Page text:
Comb Jelly Insight Evolution Of Life
December 13, 2013

Comb Jellyfish Offer Surprising Insight Into Evolution Of Life

Brett Smith for - Your Universe Online

A new study from researchers at the National Human Genome Research Institute (NHGRI) has indicated that a reshuffling of the evolutionary tree for the animal kingdom may be in order.

The study, which was published in the journal Science, challenged the idea that complex cell types, like neurons and muscle cells, evolved only once, after simple animals that don’t have these cells diverged from the rest of the animal kingdom.

The study researchers reached their conclusion through the sequencing and analysis of the genome of Mnemiopsis leidyi, a comb jelly found in the coastal waters of the western Atlantic Ocean. The genetic analysis showed that comb jellies, a species of ctenophores, diverged from other animals before developing genes for muscles.

Until this study, whole-genome sequencing data have been available for four of the five major animal lineages: sponges, flat invertebrates, jellyfish and Bilateria (animals with left-right symmetry such as humans). Ctenophora was the last major animal lineage without a fully sequenced genome.

"Having genomic data from the ctenophores is crucial from a comparative genomics perspective, since it allows us to determine what physical and structural features were present in animals early on," said study author Andy Baxevanis, a senior scientist in NHGRI's Division of Intramural Research. "These data also provide us an invaluable window for determining the order of events that led to the incredible diversity that we see in the animal kingdom."

While comb jellies possess muscle cells, the DNA analysis found that they don’t have the majority of genes that specify muscle types in other animals. According to the researchers, this finding indicated that comb jellies’ muscle cells evolved after they diverged from the rest of the animal kingdom.

"Our analysis of the Mnemiopsis genome thoroughly corroborates previous studies suggesting that ctenophores might be the sister group to the rest of the animals," said study author Joseph Ryan, a researcher at the Sars International Center for Marine Molecular Biology at the University of Bergen in Norway.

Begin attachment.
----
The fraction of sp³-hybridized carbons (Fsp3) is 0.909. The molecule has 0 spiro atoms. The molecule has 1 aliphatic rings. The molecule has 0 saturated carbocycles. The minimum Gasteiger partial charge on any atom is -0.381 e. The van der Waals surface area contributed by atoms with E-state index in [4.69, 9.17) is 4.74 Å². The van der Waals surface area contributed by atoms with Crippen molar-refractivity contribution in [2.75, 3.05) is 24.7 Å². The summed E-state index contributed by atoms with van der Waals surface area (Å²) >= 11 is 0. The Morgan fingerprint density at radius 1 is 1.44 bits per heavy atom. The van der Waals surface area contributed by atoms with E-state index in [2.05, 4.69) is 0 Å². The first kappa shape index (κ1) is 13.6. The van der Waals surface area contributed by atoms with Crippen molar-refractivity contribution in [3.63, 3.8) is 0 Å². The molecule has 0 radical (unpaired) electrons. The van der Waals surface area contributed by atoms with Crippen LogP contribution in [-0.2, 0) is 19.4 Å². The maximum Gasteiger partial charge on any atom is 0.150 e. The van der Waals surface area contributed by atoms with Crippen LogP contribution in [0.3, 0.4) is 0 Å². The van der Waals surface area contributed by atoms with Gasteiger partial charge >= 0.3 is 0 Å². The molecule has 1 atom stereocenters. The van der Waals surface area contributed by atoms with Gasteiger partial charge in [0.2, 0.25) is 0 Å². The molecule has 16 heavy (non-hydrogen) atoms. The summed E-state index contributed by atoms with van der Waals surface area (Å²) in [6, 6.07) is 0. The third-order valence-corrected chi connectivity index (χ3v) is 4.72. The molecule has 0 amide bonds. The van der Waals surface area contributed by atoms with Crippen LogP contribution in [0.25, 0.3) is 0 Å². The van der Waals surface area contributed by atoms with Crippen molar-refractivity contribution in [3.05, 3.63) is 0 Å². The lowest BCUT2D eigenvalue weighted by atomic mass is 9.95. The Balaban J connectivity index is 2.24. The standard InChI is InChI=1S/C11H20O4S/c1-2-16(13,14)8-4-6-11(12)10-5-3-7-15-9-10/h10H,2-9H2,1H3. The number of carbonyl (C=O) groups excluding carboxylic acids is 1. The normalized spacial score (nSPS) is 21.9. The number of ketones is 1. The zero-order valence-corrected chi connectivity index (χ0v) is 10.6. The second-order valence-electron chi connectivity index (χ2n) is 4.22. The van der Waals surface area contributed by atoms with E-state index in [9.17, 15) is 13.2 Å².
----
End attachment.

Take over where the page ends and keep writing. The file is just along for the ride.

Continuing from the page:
"With our whole-genome sequencing data in hand, it is now clear that the cell types that make up muscles and nervous systems were either lost in some animal lineages or that, despite the complexity of these cells, they very well may have evolved multiple times."

The study team said their findings are important for expanding the knowledge of genomes across the animal kingdom, particularly for learning about evolutionary adaptations at the molecular and cellular levels.

"The whole-genome sequence of the comb jelly provides a nontraditional model through which new insights about genes and their functions, including those in our own genome, may become better understood,” said Dr. Daniel Kastner, and NHGRI scientific director who was not among the study authors.

"Our study demonstrates the power of comparative genomics research having an evolutionary point of view, probing the interface of genomics and developmental biology," said Jim Mullikin, study author and director at the National Institutes of Health (NIH) Intramural Sequencing Center (NISC) in Rockville, Md. "The data generated in the course of this study also provide a strong foundation for future work that will undoubtedly lead to novel findings related to the nature of animal biology."